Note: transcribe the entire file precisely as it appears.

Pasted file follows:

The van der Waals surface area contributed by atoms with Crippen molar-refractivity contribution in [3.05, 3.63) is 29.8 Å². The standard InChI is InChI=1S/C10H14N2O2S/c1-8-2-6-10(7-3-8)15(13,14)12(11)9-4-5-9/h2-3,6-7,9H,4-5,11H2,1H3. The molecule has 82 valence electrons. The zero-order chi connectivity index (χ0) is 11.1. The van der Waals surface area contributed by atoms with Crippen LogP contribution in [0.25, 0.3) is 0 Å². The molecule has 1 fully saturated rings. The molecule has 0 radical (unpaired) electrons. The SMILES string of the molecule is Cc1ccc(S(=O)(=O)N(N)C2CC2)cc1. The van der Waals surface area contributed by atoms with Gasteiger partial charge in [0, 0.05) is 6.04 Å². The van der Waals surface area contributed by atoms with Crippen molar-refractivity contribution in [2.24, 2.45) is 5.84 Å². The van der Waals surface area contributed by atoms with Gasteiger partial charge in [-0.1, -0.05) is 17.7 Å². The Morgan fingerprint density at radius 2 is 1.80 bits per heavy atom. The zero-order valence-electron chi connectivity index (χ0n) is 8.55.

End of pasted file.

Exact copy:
The van der Waals surface area contributed by atoms with Crippen molar-refractivity contribution in [3.05, 3.63) is 29.8 Å². The standard InChI is InChI=1S/C10H14N2O2S/c1-8-2-6-10(7-3-8)15(13,14)12(11)9-4-5-9/h2-3,6-7,9H,4-5,11H2,1H3. The molecule has 82 valence electrons. The zero-order chi connectivity index (χ0) is 11.1. The van der Waals surface area contributed by atoms with Crippen LogP contribution in [0.25, 0.3) is 0 Å². The molecule has 1 fully saturated rings. The molecule has 0 radical (unpaired) electrons. The SMILES string of the molecule is Cc1ccc(S(=O)(=O)N(N)C2CC2)cc1. The van der Waals surface area contributed by atoms with Gasteiger partial charge in [0, 0.05) is 6.04 Å². The van der Waals surface area contributed by atoms with Crippen molar-refractivity contribution in [2.24, 2.45) is 5.84 Å². The van der Waals surface area contributed by atoms with Gasteiger partial charge in [-0.1, -0.05) is 17.7 Å². The Morgan fingerprint density at radius 2 is 1.80 bits per heavy atom. The zero-order valence-electron chi connectivity index (χ0n) is 8.55.